Sales Israeli Style

What size are you?  Only in Israel would I wear a size LARGE in some things, yet be too small for the smallest size in other stores.  Go figure.  I have never managed to get a handle on women’s clothing here.  Here are a few choice moments from a recent shopping expedition:

  • On asking a clueless sales-dude what “size 1” means (as in 36, 38, etc.), he said, “Small.  I think.”  Yes, but what is it in sizes?
  • A sales clerk asks me what size I am.  I tell her.  “Oh, no,” she says, sadly shaking her head, “you’re at least <two sizes larger>.”  I am confused, but agree to try on the skirt in the size she says.  It is enormous.  I ask for a smaller size.  “That is the smallest we carry,” she says.  Aha.  The coin drops.  I now understand why she attempted to supersize me.
  • “Are you shopping for your mother?” asks a very snooty sales clerk when I accidentally wander into a plus-size shop. 
  • “Oh, all you have to do is take it in here a bit,” enthuses a sweet young thing.  I explain that I would rather not pay their outrageous prices and then pay my seamstress to alter it.  Oi.
  • “Try this,” suggest another helpful and equally clueless ditz, handing me a skirt that would be age-appropriate for a girl in junior high.
  • “How about purple?” in response to my request for a grey skirt.  Of course!  They are so similar.
  • “Why do you want that?” is the quintessential Israeli response whenever you ask for something that they don’t have.  (Close second: ein devar k’zeh—as in, “there’s no such thing.”)

I suppose that I should be used to it by now, but sometimes it still annoys the crap out of me.


5 responses to “Sales Israeli Style

  1. Just try finding something that fits us “full-figured” women! And why-oh-why can’t a country that’s hot much of the year use cotton or other breathable fabrics instead of plastic-y synthetics.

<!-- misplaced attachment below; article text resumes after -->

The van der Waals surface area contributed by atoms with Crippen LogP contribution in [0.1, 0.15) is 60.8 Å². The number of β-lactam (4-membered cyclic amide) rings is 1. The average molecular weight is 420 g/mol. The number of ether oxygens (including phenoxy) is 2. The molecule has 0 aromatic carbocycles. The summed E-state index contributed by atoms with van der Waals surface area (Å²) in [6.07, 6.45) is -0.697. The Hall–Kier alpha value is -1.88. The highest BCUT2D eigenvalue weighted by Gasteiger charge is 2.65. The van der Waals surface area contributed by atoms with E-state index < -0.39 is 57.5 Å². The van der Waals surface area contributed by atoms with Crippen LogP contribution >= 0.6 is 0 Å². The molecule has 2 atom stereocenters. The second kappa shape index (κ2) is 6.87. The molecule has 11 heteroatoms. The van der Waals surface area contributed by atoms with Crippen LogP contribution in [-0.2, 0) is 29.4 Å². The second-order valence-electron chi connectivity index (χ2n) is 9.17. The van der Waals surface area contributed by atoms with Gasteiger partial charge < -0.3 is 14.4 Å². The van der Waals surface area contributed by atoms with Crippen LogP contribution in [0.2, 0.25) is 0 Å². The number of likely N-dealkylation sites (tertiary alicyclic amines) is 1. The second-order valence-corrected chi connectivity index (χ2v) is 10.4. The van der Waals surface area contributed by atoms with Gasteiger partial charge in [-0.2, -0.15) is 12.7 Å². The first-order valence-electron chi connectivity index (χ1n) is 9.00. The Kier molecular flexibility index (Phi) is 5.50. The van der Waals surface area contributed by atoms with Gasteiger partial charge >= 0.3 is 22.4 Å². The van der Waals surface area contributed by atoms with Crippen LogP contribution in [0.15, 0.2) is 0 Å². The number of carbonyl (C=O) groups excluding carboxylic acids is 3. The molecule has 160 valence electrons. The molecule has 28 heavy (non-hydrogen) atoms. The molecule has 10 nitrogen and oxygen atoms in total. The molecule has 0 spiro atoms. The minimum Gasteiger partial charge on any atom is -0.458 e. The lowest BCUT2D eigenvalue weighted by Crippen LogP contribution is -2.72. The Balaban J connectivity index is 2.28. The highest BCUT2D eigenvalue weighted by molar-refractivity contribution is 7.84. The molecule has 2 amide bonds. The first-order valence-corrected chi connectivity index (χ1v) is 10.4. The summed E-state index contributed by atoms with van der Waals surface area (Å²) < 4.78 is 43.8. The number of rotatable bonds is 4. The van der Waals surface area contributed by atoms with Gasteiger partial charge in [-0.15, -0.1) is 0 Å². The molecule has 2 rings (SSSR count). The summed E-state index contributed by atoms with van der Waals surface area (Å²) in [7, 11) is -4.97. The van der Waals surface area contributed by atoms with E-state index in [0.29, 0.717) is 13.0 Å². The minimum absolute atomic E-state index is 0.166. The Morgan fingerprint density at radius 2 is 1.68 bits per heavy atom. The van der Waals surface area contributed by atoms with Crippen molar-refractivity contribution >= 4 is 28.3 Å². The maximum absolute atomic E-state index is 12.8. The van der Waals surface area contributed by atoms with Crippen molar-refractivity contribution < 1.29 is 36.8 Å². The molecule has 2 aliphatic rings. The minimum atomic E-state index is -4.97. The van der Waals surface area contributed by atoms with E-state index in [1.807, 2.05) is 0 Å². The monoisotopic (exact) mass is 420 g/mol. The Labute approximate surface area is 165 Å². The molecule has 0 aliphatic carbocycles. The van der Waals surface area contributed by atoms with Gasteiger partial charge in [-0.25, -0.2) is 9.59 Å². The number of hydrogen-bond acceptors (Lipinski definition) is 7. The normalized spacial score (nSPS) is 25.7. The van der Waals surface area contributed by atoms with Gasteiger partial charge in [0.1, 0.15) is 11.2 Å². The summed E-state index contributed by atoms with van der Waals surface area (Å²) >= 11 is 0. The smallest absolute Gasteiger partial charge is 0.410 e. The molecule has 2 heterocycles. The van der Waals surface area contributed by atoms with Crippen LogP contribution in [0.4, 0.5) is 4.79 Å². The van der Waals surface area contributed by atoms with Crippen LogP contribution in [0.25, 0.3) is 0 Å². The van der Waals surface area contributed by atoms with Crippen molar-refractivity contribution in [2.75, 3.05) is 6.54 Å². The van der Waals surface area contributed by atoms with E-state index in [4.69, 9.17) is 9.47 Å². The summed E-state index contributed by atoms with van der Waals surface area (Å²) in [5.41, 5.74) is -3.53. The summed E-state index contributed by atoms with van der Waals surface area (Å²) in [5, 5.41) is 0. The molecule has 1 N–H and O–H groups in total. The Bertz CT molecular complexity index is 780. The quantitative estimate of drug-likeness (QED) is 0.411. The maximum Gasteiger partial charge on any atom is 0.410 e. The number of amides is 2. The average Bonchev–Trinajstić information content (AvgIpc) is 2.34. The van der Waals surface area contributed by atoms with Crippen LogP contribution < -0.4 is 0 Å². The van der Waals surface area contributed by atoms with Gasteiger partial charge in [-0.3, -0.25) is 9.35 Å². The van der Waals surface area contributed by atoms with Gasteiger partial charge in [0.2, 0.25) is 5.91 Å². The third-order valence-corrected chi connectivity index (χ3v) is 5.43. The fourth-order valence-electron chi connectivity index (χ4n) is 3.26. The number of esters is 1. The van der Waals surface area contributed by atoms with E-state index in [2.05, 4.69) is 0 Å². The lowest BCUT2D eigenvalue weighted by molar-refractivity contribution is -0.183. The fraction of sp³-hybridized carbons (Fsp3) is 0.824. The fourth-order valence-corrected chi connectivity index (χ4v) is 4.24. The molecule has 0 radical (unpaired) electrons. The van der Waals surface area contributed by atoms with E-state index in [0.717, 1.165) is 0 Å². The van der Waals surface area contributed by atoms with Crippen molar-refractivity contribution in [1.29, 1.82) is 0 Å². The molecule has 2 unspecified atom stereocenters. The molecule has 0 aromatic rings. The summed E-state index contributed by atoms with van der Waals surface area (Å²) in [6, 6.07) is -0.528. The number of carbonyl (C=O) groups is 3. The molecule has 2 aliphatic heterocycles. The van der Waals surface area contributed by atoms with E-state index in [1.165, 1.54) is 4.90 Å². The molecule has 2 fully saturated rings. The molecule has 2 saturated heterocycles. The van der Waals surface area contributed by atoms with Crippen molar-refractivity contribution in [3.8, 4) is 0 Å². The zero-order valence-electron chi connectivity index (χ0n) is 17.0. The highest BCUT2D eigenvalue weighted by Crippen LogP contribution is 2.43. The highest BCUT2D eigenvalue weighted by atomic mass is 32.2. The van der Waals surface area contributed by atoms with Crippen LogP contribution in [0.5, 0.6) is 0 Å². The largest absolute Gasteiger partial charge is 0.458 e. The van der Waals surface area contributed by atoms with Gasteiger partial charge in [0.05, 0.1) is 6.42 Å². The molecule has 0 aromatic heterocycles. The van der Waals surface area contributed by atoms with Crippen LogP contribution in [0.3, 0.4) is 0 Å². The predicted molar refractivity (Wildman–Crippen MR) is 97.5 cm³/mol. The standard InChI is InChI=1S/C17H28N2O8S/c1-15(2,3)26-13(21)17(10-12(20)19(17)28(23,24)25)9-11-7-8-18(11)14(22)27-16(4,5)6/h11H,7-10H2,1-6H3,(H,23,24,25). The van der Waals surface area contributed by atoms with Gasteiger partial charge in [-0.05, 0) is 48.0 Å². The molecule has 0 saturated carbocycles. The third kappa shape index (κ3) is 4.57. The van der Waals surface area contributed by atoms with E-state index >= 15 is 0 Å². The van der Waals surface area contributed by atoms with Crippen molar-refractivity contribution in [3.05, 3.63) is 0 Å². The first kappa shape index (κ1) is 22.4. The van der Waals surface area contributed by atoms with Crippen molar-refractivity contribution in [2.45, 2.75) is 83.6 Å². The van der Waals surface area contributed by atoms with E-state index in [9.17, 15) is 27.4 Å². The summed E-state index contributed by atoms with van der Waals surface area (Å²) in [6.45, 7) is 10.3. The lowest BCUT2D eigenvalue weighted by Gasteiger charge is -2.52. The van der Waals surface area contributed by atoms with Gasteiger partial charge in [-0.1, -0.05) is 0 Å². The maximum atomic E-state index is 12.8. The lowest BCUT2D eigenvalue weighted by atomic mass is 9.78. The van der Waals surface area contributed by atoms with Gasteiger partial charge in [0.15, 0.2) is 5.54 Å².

2. Too bad you didn’t go bra shopping. You could have added at LEAST three more bullets on that alone!

    * Let’s see, they FLING open the curtain to the dressing room, regardless of who might be around.

    * The stick their hands RIGHT in there and manipulate things to their liking.

    * They don’t ask first.

    * Several clerks may gather in a cluster at your dressing room, to push, prod, and discuss your ‘particular situation’.

    Did I leave something out?

    And hear, hear, Central LS! I also have a hard time finding clothes in Israel, which is why I do massive shopping every time I go to the States. What I find most ridiculous of all is that in 13.5 years, I have NEVER found ANYTHING in Matim Li that, well, matim li!

    (For those who don’t know, Matim Li, is a ‘high fashion’ plus size store. Their name means, “Fits me.”)

  3. Actually, it means “suits me,” since you can use it for things that have nothing to do with size. You can say that a sofa is “lo matim li” or that a blind date is “lo matim li” or…

    But I do agree that buying a bra here requires very thick skin and a sense of humor.

  4. I’ve never been bra shopping for myself here, but I did take my then 13-year-old daughter once. Major mistake. She was traumatized for a year.

  5. Ladies,

    Some things are not meant to be shared with men!

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